These days travel pilgrimages are more likely to involve trekking across town to worship at the best temple of caffeine than trekking up a sacred mountain, but believe it or not, there are still travelers who go overseas with the sole purpose of making a spiritual pilgrimage.
Several of the world’s most sacred sites can only be reached by first undertaking an arduous trek, which tests a pilgrim’s devotion and is of itself, a spiritual awakening. For many faiths, this literal and symbolic journey is just as important, if not more important, than the destination itself.
Even if you consider yourself nonspiritual or nonreligious, experiencing the atmosphere and devotion of pilgrims in some of the world’s most holy places is a remarkable and sometimes life changing experience.
Here’s our list of some of the world’s best-known spiritual places around the world. Planning a trip? Browse Viator’s India tours and things to do, Jerusalem tours and things to do, Santiago de Compostela tours and things to do, and Greece tours and things to do.
1. The River Ganges, India
Many brave (and foolhardy!) travelers take a dip in the Ganges at Varanasi but the rivers holiest spot is at its source, way up in the Himalayas. Despite its inaccessibility, many pilgrims make the trek. If you wish to follow them you’ll need to make your way to Gangotri in the north Indian state of Uttaranchal and trek 24km (15 miles) through the mountains.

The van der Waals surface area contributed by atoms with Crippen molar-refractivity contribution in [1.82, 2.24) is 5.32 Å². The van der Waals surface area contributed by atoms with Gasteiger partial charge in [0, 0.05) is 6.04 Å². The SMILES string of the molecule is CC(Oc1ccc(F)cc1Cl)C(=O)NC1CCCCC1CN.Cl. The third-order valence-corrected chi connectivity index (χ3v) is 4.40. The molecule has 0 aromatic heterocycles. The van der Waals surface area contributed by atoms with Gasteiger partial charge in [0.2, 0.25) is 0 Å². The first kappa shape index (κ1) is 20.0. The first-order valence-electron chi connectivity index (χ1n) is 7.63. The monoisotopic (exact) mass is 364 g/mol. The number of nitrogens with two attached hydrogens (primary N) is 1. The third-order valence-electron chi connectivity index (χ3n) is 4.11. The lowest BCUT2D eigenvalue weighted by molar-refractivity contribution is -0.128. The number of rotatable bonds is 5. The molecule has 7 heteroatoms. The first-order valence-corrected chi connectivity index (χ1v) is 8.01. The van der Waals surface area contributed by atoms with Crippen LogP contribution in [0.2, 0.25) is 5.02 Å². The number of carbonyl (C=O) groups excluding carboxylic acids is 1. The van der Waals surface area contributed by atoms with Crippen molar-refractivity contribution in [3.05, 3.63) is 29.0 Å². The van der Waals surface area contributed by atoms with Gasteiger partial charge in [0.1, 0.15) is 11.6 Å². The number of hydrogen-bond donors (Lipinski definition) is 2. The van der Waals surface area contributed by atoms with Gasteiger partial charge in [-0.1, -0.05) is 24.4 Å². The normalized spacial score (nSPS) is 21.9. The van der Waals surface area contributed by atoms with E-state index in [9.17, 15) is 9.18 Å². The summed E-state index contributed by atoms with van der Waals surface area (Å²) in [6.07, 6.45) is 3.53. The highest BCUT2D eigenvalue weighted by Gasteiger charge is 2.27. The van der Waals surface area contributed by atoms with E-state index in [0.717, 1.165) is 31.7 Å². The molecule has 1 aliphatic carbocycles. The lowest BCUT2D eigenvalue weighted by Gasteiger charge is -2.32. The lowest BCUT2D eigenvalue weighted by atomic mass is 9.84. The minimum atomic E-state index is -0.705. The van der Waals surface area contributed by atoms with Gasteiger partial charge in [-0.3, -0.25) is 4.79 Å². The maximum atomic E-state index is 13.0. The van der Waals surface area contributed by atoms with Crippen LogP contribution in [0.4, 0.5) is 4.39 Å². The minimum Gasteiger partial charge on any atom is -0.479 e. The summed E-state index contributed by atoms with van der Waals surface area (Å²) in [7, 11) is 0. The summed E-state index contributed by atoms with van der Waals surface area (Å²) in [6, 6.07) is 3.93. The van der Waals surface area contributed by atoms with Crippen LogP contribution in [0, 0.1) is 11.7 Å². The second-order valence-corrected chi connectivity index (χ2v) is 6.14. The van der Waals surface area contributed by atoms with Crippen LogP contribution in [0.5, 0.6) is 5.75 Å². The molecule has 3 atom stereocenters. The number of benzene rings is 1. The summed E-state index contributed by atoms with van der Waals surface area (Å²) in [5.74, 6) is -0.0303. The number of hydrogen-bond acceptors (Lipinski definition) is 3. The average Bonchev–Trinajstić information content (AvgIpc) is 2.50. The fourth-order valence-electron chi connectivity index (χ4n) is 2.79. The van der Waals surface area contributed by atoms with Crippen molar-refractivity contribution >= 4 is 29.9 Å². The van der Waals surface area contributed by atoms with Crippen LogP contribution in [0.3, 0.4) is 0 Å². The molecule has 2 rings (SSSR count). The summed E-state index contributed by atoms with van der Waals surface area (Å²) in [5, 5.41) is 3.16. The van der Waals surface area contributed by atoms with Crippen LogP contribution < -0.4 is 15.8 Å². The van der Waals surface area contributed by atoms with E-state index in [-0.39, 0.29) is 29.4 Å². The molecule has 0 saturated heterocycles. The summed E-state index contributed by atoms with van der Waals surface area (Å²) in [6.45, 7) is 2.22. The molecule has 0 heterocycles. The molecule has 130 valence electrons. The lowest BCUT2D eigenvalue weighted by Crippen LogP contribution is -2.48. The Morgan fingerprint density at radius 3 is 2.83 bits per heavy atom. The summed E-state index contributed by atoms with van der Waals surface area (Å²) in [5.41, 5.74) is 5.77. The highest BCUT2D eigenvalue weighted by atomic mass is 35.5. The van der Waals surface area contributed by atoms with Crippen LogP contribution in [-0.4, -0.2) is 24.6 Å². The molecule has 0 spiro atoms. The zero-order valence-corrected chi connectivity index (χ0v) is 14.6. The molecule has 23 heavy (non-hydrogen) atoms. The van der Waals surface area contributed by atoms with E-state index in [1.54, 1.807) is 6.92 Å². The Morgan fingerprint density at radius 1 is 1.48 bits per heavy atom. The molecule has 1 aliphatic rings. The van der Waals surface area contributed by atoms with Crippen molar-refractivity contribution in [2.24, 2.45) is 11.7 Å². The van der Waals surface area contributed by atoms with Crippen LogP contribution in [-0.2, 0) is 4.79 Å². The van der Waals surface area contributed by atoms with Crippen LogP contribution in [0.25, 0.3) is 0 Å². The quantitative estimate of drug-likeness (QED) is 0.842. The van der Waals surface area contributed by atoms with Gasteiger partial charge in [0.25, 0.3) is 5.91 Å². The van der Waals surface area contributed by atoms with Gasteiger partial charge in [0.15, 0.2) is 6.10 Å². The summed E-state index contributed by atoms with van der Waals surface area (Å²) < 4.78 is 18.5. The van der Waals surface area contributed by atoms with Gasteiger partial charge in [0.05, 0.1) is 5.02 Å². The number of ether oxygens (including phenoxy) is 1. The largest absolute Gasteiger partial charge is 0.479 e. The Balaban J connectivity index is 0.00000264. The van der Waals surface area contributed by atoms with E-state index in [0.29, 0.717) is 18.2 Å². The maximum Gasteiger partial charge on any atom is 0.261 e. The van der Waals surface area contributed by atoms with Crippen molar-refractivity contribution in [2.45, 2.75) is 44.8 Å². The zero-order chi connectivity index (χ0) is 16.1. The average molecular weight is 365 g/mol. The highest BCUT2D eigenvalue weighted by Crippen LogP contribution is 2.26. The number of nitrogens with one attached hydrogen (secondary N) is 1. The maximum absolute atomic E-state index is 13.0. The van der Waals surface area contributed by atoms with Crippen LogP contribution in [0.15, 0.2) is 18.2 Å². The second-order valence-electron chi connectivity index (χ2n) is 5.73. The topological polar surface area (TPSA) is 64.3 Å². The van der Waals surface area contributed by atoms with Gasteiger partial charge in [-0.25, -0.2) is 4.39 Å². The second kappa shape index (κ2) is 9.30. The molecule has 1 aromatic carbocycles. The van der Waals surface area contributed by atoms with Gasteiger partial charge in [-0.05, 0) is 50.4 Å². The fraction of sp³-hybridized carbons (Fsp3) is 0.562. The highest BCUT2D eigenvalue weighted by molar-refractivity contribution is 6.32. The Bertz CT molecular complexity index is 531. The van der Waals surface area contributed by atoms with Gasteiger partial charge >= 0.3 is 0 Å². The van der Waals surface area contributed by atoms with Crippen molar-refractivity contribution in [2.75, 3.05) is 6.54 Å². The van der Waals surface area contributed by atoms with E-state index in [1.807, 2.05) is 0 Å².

2. Bodhgaya (Bihar, India)
The Buddha is believed to have obtained enlightenment while meditating under a Bodhi tree at Bodhgaya, a World Heritage Site. The Bodhi tree (considered a descendant of the original) and the Mahabodhi temple (one of the earliest temple constructions existing in the Indian sub-continent) are the focal points of this revered, and most important, Buddhist site.
3. Jerusalem, Israel
Jerusalem is sacred to not one but three religions. Followers of Judaism, Christianity, and Islam make regular pilgrimages to Jerusalem to visit holy sites including the Western Wall, the Church of the Holy Sepulchre, and the striking Dome of the Rock.
As a city that can trace its roots back to the first humans to leave Africa, Jerusalem attracts many travelers on historical pilgrimages too. The Western Wall alone (a surviving remnant of the Temple Mount, which was destroyed by the Romans in 70 CE) is over 2000 years old.
4. Mecca, Saudi Arabia
Mecca is Islam’s holy city and the spiritual and geographical center for all Muslims. All practising Muslims pray facing Mecca five times a day and a trip here is a dream come true for the faithful. Unfortunately Mecca is off limits to non-Muslims so most of us have to be content with photos of the incredible Al-Masjid al-Haram (The Holy Mosque) and the Ka’ba, the shrine contained within the mosque.
5. Camino de Santiago, Spain
The Way of St James has existed as a Christian pilgrimage site for several thousand years and continues to attract travelers and worshippers the world over. ‘The Way’ starts from several points in Europe and commonly makes its way through northern Spain to the Santiago de Compostela Catedral del Apostol in Galicia, where the remains of St James, an apostle of Jesus Christ, are reputedly buried.